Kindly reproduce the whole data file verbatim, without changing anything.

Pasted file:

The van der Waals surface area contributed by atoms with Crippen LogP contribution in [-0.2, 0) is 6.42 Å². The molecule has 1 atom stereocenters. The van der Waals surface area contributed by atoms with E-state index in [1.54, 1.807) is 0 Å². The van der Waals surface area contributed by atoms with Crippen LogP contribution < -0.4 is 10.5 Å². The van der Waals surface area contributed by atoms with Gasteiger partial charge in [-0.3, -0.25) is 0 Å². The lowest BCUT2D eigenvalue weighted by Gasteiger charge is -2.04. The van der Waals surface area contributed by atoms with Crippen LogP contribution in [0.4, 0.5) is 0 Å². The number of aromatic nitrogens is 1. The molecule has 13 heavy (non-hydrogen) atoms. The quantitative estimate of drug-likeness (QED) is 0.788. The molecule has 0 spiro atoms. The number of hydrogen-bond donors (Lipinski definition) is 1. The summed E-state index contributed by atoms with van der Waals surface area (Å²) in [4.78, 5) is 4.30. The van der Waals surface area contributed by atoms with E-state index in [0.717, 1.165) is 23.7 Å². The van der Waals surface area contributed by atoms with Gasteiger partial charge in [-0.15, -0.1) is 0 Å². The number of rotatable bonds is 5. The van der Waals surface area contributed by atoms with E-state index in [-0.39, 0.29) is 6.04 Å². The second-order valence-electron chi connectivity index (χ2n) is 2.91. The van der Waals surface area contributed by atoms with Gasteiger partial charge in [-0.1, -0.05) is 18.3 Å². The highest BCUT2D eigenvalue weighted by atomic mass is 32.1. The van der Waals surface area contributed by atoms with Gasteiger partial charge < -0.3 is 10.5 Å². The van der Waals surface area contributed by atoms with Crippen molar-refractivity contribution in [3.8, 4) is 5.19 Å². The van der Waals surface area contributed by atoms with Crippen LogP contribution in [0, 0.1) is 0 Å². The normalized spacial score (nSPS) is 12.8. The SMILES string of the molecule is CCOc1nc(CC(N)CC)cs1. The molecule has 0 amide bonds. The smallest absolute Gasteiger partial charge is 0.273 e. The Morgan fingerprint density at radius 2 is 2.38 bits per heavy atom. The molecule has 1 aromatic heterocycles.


The van der Waals surface area contributed by atoms with Crippen LogP contribution in [-0.2, 0) is 6.42 Å². The molecule has 1 atom stereocenters. The van der Waals surface area contributed by atoms with E-state index in [1.54, 1.807) is 0 Å². The van der Waals surface area contributed by atoms with Crippen LogP contribution < -0.4 is 10.5 Å². The van der Waals surface area contributed by atoms with Gasteiger partial charge in [-0.3, -0.25) is 0 Å². The lowest BCUT2D eigenvalue weighted by Gasteiger charge is -2.04. The van der Waals surface area contributed by atoms with Crippen LogP contribution in [0.4, 0.5) is 0 Å². The number of aromatic nitrogens is 1. The molecule has 13 heavy (non-hydrogen) atoms. The quantitative estimate of drug-likeness (QED) is 0.788. The molecule has 0 spiro atoms. The number of hydrogen-bond donors (Lipinski definition) is 1. The summed E-state index contributed by atoms with van der Waals surface area (Å²) in [4.78, 5) is 4.30. The van der Waals surface area contributed by atoms with E-state index in [0.717, 1.165) is 23.7 Å². The van der Waals surface area contributed by atoms with Gasteiger partial charge in [-0.15, -0.1) is 0 Å². The number of rotatable bonds is 5. The van der Waals surface area contributed by atoms with E-state index in [-0.39, 0.29) is 6.04 Å². The second-order valence-electron chi connectivity index (χ2n) is 2.91. The van der Waals surface area contributed by atoms with Gasteiger partial charge in [-0.1, -0.05) is 18.3 Å². The highest BCUT2D eigenvalue weighted by atomic mass is 32.1. The van der Waals surface area contributed by atoms with Gasteiger partial charge < -0.3 is 10.5 Å². The van der Waals surface area contributed by atoms with Crippen molar-refractivity contribution in [3.8, 4) is 5.19 Å². The van der Waals surface area contributed by atoms with Crippen LogP contribution in [0, 0.1) is 0 Å². The normalized spacial score (nSPS) is 12.8. The SMILES string of the molecule is CCOc1nc(CC(N)CC)cs1. The molecule has 0 amide bonds. The smallest absolute Gasteiger partial charge is 0.273 e. The Morgan fingerprint density at radius 2 is 2.38 bits per heavy atom. The molecule has 1 aromatic heterocycles.